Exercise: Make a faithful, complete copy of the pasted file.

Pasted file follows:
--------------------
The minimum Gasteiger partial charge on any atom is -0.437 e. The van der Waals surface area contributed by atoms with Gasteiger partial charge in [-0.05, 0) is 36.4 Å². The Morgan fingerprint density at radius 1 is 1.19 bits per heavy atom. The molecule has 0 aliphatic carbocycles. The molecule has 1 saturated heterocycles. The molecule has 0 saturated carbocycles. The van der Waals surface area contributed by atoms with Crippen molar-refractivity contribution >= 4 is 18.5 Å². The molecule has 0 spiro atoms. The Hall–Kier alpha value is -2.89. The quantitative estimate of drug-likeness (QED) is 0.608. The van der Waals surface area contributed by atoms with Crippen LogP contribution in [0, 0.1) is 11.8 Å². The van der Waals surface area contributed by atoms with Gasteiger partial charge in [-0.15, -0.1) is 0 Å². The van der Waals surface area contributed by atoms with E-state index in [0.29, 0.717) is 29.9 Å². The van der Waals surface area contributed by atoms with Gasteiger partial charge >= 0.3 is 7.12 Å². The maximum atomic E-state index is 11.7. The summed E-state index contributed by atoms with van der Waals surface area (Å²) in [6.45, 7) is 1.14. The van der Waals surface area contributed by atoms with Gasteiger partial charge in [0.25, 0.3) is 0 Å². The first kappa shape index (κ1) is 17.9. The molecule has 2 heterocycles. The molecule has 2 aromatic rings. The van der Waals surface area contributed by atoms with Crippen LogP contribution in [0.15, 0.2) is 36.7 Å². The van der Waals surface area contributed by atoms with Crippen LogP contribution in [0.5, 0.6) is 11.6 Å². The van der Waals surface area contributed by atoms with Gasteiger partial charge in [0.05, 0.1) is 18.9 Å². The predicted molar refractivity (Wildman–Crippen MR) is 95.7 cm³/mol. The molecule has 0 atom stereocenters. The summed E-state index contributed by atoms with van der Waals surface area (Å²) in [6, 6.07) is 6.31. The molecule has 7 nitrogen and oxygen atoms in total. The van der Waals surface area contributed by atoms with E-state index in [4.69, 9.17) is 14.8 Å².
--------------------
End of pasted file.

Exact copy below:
The minimum Gasteiger partial charge on any atom is -0.437 e. The van der Waals surface area contributed by atoms with Gasteiger partial charge in [-0.05, 0) is 36.4 Å². The Morgan fingerprint density at radius 1 is 1.19 bits per heavy atom. The molecule has 0 aliphatic carbocycles. The molecule has 1 saturated heterocycles. The molecule has 0 saturated carbocycles. The van der Waals surface area contributed by atoms with Crippen molar-refractivity contribution >= 4 is 18.5 Å². The molecule has 0 spiro atoms. The Hall–Kier alpha value is -2.89. The quantitative estimate of drug-likeness (QED) is 0.608. The van der Waals surface area contributed by atoms with Crippen LogP contribution in [0, 0.1) is 11.8 Å². The van der Waals surface area contributed by atoms with Gasteiger partial charge in [-0.15, -0.1) is 0 Å². The van der Waals surface area contributed by atoms with E-state index in [0.29, 0.717) is 29.9 Å². The van der Waals surface area contributed by atoms with Gasteiger partial charge >= 0.3 is 7.12 Å². The maximum atomic E-state index is 11.7. The summed E-state index contributed by atoms with van der Waals surface area (Å²) in [6.45, 7) is 1.14. The van der Waals surface area contributed by atoms with Gasteiger partial charge in [0.25, 0.3) is 0 Å². The first kappa shape index (κ1) is 17.9. The molecule has 2 heterocycles. The molecule has 2 aromatic rings. The van der Waals surface area contributed by atoms with Crippen LogP contribution in [0.15, 0.2) is 36.7 Å². The van der Waals surface area contributed by atoms with Crippen LogP contribution in [0.5, 0.6) is 11.6 Å². The van der Waals surface area contributed by atoms with Gasteiger partial charge in [0.05, 0.1) is 18.9 Å². The predicted molar refractivity (Wildman–Crippen MR) is 95.7 cm³/mol. The molecule has 0 atom stereocenters. The summed E-state index contributed by atoms with van der Waals surface area (Å²) in [6, 6.07) is 6.31. The molecule has 7 nitrogen and oxygen atoms in total. The van der Waals surface area contributed by atoms with E-state index in [4.69, 9.17) is 14.8 Å².